Setting Up Universal Voice
Expertise Level: Beginner
There are three ways to provide audio in your Adobe Connect room and ensure that the recording has audio.
- Voice Over IP (VoIP): Provided at no charge to our customers, a meeting host or presenter can use a microphone - typically as part of a USB headset - to broadcast audio to all participants. A microphone button in the Adobe Connect interface toggles the audio on and off. It can be optimized for a single speaker or multiple speakers.
- Integrated Telephony: A feature that enables customers to tightly integrate and control an audio conference directly from the Adobe Connect meeting room. The room can dial-out to participants, the host can control the volume of everyone on the call and mute specific individuals. This tight integration requires a special audio bridge; so it's not available for every audio conferencing provider. Integrated telephony is available for Arkadin,Conference America, Intercall, MeetingOne and PGi.
- Universal Voice: A feature to enable Adobe Connect to dial into virtually any audio conference - even if it is not an integrated telephony provider. Adobe Connect dials into the audio conference as an additional participant - so the host doesn't get the same level of control over the audio as they might using Integrated Telephony. The audio can be broadcast via VOIP meaning that participants don't have to dial in at all, they can simply listen via their computer speakers. Participants on VOIP can hear those on the phone and vice versa.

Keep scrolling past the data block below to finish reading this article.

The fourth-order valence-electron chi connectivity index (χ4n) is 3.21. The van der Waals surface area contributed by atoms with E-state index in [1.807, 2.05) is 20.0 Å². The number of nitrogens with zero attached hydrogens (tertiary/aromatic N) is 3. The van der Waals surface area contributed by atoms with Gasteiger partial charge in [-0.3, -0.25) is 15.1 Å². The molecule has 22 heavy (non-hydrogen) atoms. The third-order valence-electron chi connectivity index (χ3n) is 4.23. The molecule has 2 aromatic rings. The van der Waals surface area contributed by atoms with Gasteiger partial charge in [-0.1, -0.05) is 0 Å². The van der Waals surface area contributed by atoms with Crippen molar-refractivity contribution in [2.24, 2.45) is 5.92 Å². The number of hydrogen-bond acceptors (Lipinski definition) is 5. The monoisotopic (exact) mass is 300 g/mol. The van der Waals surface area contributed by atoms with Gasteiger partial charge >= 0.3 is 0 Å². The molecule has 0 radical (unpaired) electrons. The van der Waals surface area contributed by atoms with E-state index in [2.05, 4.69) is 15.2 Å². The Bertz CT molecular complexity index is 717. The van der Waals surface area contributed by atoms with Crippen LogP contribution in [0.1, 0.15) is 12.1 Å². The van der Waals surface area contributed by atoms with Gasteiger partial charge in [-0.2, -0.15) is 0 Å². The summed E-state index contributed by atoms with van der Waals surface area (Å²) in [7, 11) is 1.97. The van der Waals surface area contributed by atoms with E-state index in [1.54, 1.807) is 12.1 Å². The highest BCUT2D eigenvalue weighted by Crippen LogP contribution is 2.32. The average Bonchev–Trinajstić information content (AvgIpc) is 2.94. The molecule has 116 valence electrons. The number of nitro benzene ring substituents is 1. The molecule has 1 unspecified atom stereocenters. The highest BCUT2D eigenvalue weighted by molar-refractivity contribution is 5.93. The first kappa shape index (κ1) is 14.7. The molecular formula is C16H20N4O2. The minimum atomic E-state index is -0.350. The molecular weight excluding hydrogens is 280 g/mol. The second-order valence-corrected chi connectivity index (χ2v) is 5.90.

In this tutorial, we'll look at how to use Universal Voice. We'll walk through the steps of creating an audio profile and associating it with your Adobe Connect meeting room. Since Adobe Connect rooms are persistent, you should only ever need to complete these steps once.
1. Creating an audio provider.
Ideally, you won't need this step at all. Your Adobe Connect administrator can enable any of the integrated telephony providers and create universal voice providers that everyone on the account can use. To see which audio providers are available, click on the 'My Profile' link in the top right hand corner of your screen, and choose 'My Audio Profiles'. You'll see a list of audio profiles that have already been setup specifically for you. Click on the 'New Profile' button, then choose the 'Provider' drop down listbox to see what other audio profiles are available. If the audio provider you want to use is in this list, select it and proceed to step 2.
In this tutorial, we'll assume that your administrator has not set up an audio provider for the audio conference you'll need. The good news is that all meeting hosts can also create their own audio providers and profiles. To do so, click on 'My Audio Providers' and then 'New Provider'
Give the new provider a name - this can be anything you want to describe the audio provider.
Set the status to 'Enable'
Optionally, you can enter a URL that participants can use if they're having difficulty dialling in.